Wednesday, April 9, 2008

Growing Without Schooling and John Holt and Social Change

Yesterday, while browsing at our nearby library branch, I happened upon a bound copy of Growing Without Schooling (GWS), issues #1-12. Probably anyone who unschools, and probably a lot of people who homeschool, know that GWS was a newsletter published by John Holt in the very formative years of the homeschooling movement. I have read many of John Holt's books, I even own several, thanks to local and online used bookstores. I love his work. These copies of his newsletter are like jewels, they include much of his correspondence with people who were homeschooling then (in the 1970's when it was almost unheard of) and their struggles with local government and their own communities. It is nothing to take your kid out of school now in 2008, but then it invited not only criticism from just about everyone, but many parents were jailed and child custody was threatened.

John Holt was not only an early proponent of homeschooling, but most importantly (at least to me), the "unschooly" brand of homeschooling, trusting that children have innate curiosity to learn without coercion. That's right, not just "school at home on your kitchen table" homeschooling. In fact, the name he gave to what he was proposing--taking your kids out of school-- was "unschooling." It wasn't until later that it (taking kids out of school) obtained the name "homeschooling" and "unschooling" became a subcategory of sorts. John Holt was truly a revolutionary in the education movement and I am so thankful for him.

When John first published GWS in August of 1977, he had already written quite a few books on education reform in the context of schools, How Children Fail, How Children Learn, What Do I Do Monday?, among many others. According to HoltGWS. com and as evidenced by the change in subject matter of his writing, Holt eventually decided that schools could not be reformed and spent his remaining years thinking about, supporting, and writing about places where children could learn without conventional schooling (home). The GWS Newsletters were the beginning of the unschooling grassroots movement and his attempt to put his newer ideas into practice.

I'm going to share a bit from issue number one, from the book I checked out from the library. This book is currently out of print, and I looked it up on amazon and abebooks and it currently sells for about $250.00 used. Some of the issues are archived here, but not this one. I don't think John Holt would mind if I shared this with you, and he probably would encourage it, it's pretty inspiring, not only in an unschooling context, but in the context of social change, which to me feels very important in this day and age. In issue No. 1, August, 1977, Holt writes "On Social Change":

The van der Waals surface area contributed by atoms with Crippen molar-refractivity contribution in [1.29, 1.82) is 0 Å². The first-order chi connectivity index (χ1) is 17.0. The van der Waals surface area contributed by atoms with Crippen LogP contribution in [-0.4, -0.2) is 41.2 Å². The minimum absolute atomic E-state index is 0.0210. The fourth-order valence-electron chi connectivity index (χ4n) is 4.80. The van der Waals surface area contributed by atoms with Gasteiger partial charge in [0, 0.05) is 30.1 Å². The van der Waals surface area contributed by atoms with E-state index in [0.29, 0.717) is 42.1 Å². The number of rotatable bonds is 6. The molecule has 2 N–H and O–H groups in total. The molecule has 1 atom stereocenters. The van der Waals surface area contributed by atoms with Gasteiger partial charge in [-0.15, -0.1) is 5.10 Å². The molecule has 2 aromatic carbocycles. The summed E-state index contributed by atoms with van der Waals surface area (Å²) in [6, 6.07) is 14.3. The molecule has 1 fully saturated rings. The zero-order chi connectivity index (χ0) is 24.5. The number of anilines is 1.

"In starting this newsletter, we are putting into practice a nickel and dime theory about social change, which is that important and lasting social change always comes slowly, and only when people change their lives, not just their political beliefs or parties. It is a process that takes place over a period of time. At one moment in history, with respect to a certain matter, 99% of a society think and act one way; 1% think and act very differently. Sometime later, that 1% minority becomes 2%, then 5%, then 10, 20, 30, until someday it becomes the dominant majority, and the social change has taken place. Some may ask, "When did this social change take place?" or "When did it begin?" There is no answer to these questions, except perhaps to say that any social change begins the first time one person thinks of it. "

"I have come to understand, finally, and even to accept, that in almost everything I believe and care about I am a member of a minority in my own country, in most cases a very small minority. This is certainly true of all my ideas about children and education. We who do not believe in compulsory schooling, who believe that children want to learn about the world, are good at it, and can be trusted to do it without much adult coercion or interference, are surely not more than 1% of the population and perhaps much less than that. And we are not likely to become the effective majority for many years, probably not in my lifetime, perhaps not in the lifetime of any reader of GWS."

"This does not trouble me any more, as long as those minorities of which I am a member go on growing. My work is to help them grow. If we can describe the effective majority of our society, with respect to children or schools or any other question, as moving in direction X and ourselves, the small minority, as moving in direction Y, what I want to do is to find ways to help people who want to move in direction Y, to move in that direction, rather than run after the great X-bound army shouting at them, "Hey you guys, stop, turn around, you ought to be heading in direction Y!" In areas they feel are important, people do not change their ideas, much less their lives, because someone comes along with a bunch of arguments to show that they are mistaken, and even wicked, to think or do as they do. Once in a while, we may have to argue with to X-bound majority, to try to stop them from doing a great and immediate wrong. But most of the time, as a way of making real and deep changes in society, this kind of shouting and arguing seems to me a waste of time."

--I feel very lucky to have had John Holt and other revolutionaries go before me. They have made my way much easier and have freed me to question and examine what education, learning, and living mean to me and my family. I have the hope that we are at the beginnings of a revolution, we're at least at a full 1% now, don't you think?!?

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